Triazzle Brainteaser Puzzles Overview
Back in the late 90’s there was a game published called “Triazzle” which we run into a lot at thrift. I would best describe it as a tile-laying game with mechanics from Chinese Checkers. The object is to match triangular tiles across a triangular board, trying to be the first to get to your home base on the opposite side. Colors must be matched and can block opponents. Ultimately, you must fill the home area with another triangle full of your tiles – just like in Chinese Checkers. This is how we became familiar with the Triazzle line.
I state “line” because before the game was made, it was originally a puzzle sold in museums, aquariums and more. These came in dozens of themes and were a take on traditional jigsaw puzzles. Instead of the knob/hole design we’re all accustomed to, these brainteasers used triangles with artwork that was meant to line up with the art on an adjacent piece. Even though they all physically fit into the board, there is only one correct solution to each version.
The first company to publish the puzzles was DaMert, which was named after the original inventor. University Games later became the primary publisher for both the puzzles and the game. This summer you can find these same brainteaser puzzles offered by ThinkFun!
Available in different themes (frogs, butterflies, sea life), these upcoming puzzles are recommended for ages 8+, and more than one person can assist with their construction. The base is constructed of double-thick board and the individual pieces are perfectly die cut out of the top layer. This ensures a true challenge that you can’t overcome just by looking for differences in the fit of the art.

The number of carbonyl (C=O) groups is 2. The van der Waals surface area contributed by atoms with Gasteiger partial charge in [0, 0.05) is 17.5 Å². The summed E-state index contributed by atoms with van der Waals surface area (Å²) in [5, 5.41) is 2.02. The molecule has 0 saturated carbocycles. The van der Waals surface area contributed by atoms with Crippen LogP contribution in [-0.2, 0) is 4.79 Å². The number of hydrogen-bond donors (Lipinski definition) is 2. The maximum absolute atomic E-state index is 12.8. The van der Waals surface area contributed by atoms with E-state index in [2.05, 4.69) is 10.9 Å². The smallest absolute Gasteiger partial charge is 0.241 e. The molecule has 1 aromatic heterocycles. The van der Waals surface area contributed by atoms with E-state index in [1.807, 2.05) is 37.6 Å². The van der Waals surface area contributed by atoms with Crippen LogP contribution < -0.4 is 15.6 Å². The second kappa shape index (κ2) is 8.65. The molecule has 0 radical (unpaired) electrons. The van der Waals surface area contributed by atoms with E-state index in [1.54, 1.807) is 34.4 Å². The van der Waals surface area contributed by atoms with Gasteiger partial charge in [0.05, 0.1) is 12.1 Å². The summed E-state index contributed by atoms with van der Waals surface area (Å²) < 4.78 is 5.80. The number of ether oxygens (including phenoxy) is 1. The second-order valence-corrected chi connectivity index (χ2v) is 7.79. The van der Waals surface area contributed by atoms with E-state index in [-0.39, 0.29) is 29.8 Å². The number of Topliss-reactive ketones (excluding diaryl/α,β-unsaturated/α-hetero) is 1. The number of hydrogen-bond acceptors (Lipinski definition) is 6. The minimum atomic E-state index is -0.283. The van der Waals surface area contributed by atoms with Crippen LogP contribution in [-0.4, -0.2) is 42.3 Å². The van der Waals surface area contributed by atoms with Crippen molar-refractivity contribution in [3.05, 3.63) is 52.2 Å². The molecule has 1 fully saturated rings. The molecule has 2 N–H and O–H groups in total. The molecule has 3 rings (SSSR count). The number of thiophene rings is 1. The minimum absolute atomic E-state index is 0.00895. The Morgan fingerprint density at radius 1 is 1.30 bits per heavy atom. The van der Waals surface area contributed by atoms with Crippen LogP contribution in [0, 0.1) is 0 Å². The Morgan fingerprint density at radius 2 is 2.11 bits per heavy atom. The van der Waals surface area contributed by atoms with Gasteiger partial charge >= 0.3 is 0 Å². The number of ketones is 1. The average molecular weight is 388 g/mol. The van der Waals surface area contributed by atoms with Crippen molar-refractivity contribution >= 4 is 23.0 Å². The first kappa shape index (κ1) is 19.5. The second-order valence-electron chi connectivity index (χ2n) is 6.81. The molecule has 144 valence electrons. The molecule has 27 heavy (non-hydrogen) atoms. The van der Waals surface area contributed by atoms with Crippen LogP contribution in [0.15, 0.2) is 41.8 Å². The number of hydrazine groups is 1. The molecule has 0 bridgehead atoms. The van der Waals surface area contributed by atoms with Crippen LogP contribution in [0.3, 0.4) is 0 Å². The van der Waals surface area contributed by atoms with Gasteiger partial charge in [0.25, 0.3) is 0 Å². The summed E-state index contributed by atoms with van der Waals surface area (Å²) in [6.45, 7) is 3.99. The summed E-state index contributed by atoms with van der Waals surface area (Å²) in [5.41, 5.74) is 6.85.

Trying to solve the puzzle is simple. Take any piece and fit it into the board, making sure the insect/animal on the edge matches up with whatever is next to it. All three sides must match, so it isn’t uncommon to work your way through the challenge, only to discover you must back up when you end up with pieces which don’t fit at all.
If you’re the type that likes to keep puzzles for long-term enjoyment, you’ll want to either store these flat or invest in some oversized bags. The puzzles are designed to be kept in the board. However, I believe they will tend to fall apart if shelved like a book. Of course, the puzzle becomes completely unusable once a piece is lost.
Expect the Triazzle Brainteaser Puzzle to be widely available this summer on Amazon, in stores and direct from ThinkFun. Want to be one of the first to try them out? ThinkFun has graciously elected to give away a set of three Triazzle puzzles to one lucky SahmReviews reader. Enter now (and each day) by using the form below!
10 thoughts on “Triazzle Brainteaser Puzzles Overview”
I did a 500-piece one time. Took a week or so….I think that’s the biggest….
A clear acrylic puzzle! No picture just clear pieces
A Gumball Machine Puzzle .
Before the pandemic, I use to participate to the Open puzzle day by Cartotecnica Rocchi in Italy, where they used to let you try wooden puzzle carved manually from unique objects. The most difficult one was to reconstruct a real-size tennis racket.
The biggest puzzle that I have ever completed would be a 1000 piece. I found it very relaxing.
I once tried completing a puzzle with a Polar Bear on an Iceberg, trust me it was very difficult!
I did a puzzle that was all black. I think it was 1000 pieces.
Don’t do many puzzles, but the one I am working on right now is pretty difficult. It is 1000 pieces and is going very slowly.